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The contracting business is changing and folks like Beth Rovazzini are leading the way.

March 11, 2022

Beth Rovazzini has been in charge of Indianapolis-based B&W Plumbing and Heating for 20 years. It’s a family business, first established in her parents’ garage in 1961. Growing up, Beth never thought she would take over the company – that would be her older brother’s job. She went to college at Indiana University and earned her degree in accounting.

“I was working at a Big Five accounting firm and hated it with a passion,” she says. “This was back in the early 80s, and the rules were really strict. Women in accounting weren't allowed out of the office without a jacket or to even go anywhere by yourself.”

After leaving the firm, she came home and lent her considerable accounting skills to the family business. She managed the books, payables and receivables, job costing for new construction and other areas. Beth wasn’t sure what her next move would be, but she was enjoying the work, which was good enough for the moment.

“One day, we were having our monthly financial meeting, and my parents and their accountant let me know that their retirement plan was for me to purchase the business,” says Beth. “Even though I had never worked directly in plumbing and heating, I'd been around the business my entire life and understood how everything worked. So, I did it.”


Being in Charge

Beth declined her dad’s office and set herself up in one of the cubicles. She likes being in the mix, getting the pulse. “It just fits my personality,” she says.

She found the business was a good fit for her, giving her a lot of flexibility. Her son was practically raised there.

“People would walk by him all the time when he was little and say, ‘hi guy,’ so those were his first words.”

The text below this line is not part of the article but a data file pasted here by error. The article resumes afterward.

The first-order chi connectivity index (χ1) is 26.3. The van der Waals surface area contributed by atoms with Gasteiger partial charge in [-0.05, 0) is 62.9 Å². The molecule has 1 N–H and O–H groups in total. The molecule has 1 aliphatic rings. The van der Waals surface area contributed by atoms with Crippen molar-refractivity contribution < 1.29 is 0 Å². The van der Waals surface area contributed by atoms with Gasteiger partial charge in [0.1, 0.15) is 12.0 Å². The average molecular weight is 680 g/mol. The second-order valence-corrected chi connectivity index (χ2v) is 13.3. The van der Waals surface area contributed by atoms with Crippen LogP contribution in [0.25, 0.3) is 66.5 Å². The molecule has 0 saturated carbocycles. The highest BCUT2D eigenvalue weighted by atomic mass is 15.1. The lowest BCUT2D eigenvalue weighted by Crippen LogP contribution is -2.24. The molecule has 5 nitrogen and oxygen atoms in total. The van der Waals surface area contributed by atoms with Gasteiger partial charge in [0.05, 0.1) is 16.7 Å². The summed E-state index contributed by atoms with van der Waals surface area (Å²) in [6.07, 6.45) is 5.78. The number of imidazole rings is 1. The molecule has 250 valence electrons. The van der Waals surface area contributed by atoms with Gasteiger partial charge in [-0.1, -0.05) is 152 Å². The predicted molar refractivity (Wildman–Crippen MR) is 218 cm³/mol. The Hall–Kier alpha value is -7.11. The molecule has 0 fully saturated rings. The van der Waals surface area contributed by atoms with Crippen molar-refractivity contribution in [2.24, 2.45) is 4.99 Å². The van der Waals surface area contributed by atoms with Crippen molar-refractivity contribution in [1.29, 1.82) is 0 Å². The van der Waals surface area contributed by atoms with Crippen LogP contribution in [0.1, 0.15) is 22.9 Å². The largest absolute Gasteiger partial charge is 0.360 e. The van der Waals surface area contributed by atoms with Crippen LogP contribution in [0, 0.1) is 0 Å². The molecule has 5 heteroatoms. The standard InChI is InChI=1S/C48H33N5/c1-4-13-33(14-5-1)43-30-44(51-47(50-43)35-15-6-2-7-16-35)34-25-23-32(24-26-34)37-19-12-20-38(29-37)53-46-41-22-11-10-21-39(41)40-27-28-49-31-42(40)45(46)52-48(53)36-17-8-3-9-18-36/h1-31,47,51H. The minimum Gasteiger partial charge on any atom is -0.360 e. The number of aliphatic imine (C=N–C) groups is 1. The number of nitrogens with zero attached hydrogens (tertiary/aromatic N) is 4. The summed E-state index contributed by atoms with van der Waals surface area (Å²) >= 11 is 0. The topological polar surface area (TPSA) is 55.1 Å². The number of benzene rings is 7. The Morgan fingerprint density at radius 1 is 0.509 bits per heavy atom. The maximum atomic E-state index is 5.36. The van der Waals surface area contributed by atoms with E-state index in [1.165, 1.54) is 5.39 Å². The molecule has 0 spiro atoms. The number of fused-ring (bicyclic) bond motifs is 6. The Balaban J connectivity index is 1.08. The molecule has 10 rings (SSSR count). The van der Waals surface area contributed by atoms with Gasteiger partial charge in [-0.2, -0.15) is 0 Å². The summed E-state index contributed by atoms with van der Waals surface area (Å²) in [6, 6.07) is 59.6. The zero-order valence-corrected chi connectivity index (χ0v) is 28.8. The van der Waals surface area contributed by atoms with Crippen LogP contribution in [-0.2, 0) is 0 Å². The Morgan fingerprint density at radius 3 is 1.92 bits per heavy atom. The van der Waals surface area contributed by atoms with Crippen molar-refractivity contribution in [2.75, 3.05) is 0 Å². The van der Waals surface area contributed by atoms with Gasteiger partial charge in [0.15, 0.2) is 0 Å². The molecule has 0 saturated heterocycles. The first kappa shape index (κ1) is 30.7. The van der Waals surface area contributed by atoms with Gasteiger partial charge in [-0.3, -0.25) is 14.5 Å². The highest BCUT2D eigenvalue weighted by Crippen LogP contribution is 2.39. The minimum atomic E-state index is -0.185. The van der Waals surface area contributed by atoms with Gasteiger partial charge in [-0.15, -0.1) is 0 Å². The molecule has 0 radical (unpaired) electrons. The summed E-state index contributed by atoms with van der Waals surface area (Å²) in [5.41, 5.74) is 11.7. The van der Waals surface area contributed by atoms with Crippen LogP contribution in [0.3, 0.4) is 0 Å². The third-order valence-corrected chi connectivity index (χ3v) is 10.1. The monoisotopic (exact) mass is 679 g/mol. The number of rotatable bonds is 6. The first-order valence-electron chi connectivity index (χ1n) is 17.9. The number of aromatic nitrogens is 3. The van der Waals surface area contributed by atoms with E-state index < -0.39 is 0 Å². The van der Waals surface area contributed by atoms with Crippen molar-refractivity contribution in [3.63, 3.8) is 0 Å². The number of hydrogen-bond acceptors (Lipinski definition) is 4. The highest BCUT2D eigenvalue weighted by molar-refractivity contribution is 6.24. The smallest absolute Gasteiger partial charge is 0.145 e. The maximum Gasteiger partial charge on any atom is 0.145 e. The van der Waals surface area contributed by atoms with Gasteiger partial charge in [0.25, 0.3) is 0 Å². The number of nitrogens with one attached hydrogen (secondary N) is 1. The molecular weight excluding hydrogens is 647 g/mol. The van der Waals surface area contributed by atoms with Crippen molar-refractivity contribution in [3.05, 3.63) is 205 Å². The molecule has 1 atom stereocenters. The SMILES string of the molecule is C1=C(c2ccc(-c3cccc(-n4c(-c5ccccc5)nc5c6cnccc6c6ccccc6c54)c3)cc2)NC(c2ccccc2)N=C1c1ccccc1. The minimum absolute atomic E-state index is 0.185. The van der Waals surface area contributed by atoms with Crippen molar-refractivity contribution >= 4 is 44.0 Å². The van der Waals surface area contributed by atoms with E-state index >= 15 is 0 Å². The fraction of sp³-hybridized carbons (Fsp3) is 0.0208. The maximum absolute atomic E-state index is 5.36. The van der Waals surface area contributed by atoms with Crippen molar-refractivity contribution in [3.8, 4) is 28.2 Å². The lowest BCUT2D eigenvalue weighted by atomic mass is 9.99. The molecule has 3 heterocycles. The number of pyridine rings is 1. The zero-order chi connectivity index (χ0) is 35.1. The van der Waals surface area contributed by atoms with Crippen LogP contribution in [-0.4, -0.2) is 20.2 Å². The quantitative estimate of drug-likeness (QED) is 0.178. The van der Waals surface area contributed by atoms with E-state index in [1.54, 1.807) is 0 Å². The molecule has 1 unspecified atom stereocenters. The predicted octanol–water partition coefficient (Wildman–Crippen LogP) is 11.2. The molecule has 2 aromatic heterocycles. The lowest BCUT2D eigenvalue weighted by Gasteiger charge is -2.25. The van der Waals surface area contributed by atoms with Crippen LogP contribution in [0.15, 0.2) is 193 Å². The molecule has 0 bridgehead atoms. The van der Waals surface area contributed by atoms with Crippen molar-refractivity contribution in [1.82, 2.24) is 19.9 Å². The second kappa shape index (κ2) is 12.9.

She’s hustled from day one, partially because that’s her nature and partially because she’s always understood the nature of small companies. “I can remember being in middle or high school, and my parents would just come home and say, ‘If we don't get this contract, we might have to sell the house.’”

For Beth, the way to avoid that outcome was to be as efficient as possible, and sometimes that meant making hard decisions. One employee had been with the company for several years but was having trouble adjusting to newer technologies and ideas. Computers and just-in-time delivery were a little beyond him. Beth and others tried to bring him along, but he was set in his ways and eventually had to be let go.

“That was a really tough thing to do,” she says, “having to tell him. But it was necessary.”

For Beth, one of the main ingredients to creating a sustainable business has been building community. She is constantly mentoring her young staff, and even keeps ample stocks of healthy food in the office, so they don’t always end up buying fast food for lunch. She hosts regular breakfasts, giving apprentices and senior employees opportunities to chat about the business and everything else.

Life in the Trades

Beth is the only female construction company president and majority owner in the Indianapolis area, though there are husband and wife teams. She jokes that it’s a good thing her husband isn’t involved in the business, as it gives them necessary space. Still, being a female boss in what has been a male-dominated arena has never been a problem for her.

“Sometimes, I walk into a job trailer, and I’m the only woman in the room with 40 men,” says Beth. “It does go silent for a moment because they aren’t expecting me, but if I show that I’m confident, that I belong there, nobody pays any attention to it. People think there’s more sexual harassment in the trades, but that hasn’t been an issue. As long as you can do the job, nobody really cares.”

Recruitment and Retention